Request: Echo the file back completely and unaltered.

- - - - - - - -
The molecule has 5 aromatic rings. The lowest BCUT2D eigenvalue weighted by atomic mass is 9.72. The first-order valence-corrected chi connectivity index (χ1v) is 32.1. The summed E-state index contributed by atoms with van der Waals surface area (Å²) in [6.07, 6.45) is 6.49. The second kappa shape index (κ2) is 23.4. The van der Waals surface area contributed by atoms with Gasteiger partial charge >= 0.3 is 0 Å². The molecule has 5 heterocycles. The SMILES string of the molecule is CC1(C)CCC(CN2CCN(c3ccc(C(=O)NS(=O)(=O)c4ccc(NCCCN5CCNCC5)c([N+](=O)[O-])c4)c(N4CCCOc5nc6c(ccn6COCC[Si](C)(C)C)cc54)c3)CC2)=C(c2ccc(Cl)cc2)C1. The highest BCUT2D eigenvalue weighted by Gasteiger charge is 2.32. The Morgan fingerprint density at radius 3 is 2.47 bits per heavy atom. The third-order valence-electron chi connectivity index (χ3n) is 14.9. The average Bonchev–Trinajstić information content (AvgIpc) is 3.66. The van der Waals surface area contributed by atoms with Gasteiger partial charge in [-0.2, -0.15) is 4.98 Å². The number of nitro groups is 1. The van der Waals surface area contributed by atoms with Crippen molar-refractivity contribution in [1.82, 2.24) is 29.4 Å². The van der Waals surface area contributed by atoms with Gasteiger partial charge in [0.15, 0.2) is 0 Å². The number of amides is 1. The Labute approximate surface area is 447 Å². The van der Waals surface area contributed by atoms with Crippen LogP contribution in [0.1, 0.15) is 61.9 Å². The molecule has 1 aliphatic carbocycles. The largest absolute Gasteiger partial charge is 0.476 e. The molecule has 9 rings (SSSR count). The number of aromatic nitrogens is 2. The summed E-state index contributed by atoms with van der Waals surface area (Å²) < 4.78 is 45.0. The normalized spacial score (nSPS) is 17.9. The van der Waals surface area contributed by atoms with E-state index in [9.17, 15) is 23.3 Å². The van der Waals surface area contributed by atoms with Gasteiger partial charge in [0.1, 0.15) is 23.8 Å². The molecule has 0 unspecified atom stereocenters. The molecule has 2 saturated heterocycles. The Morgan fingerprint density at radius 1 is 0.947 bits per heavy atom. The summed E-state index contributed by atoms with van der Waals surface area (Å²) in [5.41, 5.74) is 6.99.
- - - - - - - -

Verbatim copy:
The molecule has 5 aromatic rings. The lowest BCUT2D eigenvalue weighted by atomic mass is 9.72. The first-order valence-corrected chi connectivity index (χ1v) is 32.1. The summed E-state index contributed by atoms with van der Waals surface area (Å²) in [6.07, 6.45) is 6.49. The second kappa shape index (κ2) is 23.4. The van der Waals surface area contributed by atoms with Gasteiger partial charge >= 0.3 is 0 Å². The molecule has 5 heterocycles. The SMILES string of the molecule is CC1(C)CCC(CN2CCN(c3ccc(C(=O)NS(=O)(=O)c4ccc(NCCCN5CCNCC5)c([N+](=O)[O-])c4)c(N4CCCOc5nc6c(ccn6COCC[Si](C)(C)C)cc54)c3)CC2)=C(c2ccc(Cl)cc2)C1. The highest BCUT2D eigenvalue weighted by Gasteiger charge is 2.32. The Morgan fingerprint density at radius 3 is 2.47 bits per heavy atom. The third-order valence-electron chi connectivity index (χ3n) is 14.9. The average Bonchev–Trinajstić information content (AvgIpc) is 3.66. The van der Waals surface area contributed by atoms with Gasteiger partial charge in [-0.2, -0.15) is 4.98 Å². The number of nitro groups is 1. The van der Waals surface area contributed by atoms with Crippen molar-refractivity contribution in [1.82, 2.24) is 29.4 Å². The van der Waals surface area contributed by atoms with Gasteiger partial charge in [0.15, 0.2) is 0 Å². The number of amides is 1. The Labute approximate surface area is 447 Å². The van der Waals surface area contributed by atoms with Crippen LogP contribution in [0.1, 0.15) is 61.9 Å². The molecule has 1 aliphatic carbocycles. The largest absolute Gasteiger partial charge is 0.476 e. The molecule has 9 rings (SSSR count). The number of aromatic nitrogens is 2. The summed E-state index contributed by atoms with van der Waals surface area (Å²) < 4.78 is 45.0. The normalized spacial score (nSPS) is 17.9. The van der Waals surface area contributed by atoms with E-state index in [9.17, 15) is 23.3 Å². The van der Waals surface area contributed by atoms with Gasteiger partial charge in [0.1, 0.15) is 23.8 Å². The molecule has 0 unspecified atom stereocenters. The molecule has 2 saturated heterocycles. The Morgan fingerprint density at radius 1 is 0.947 bits per heavy atom. The summed E-state index contributed by atoms with van der Waals surface area (Å²) in [5.41, 5.74) is 6.99.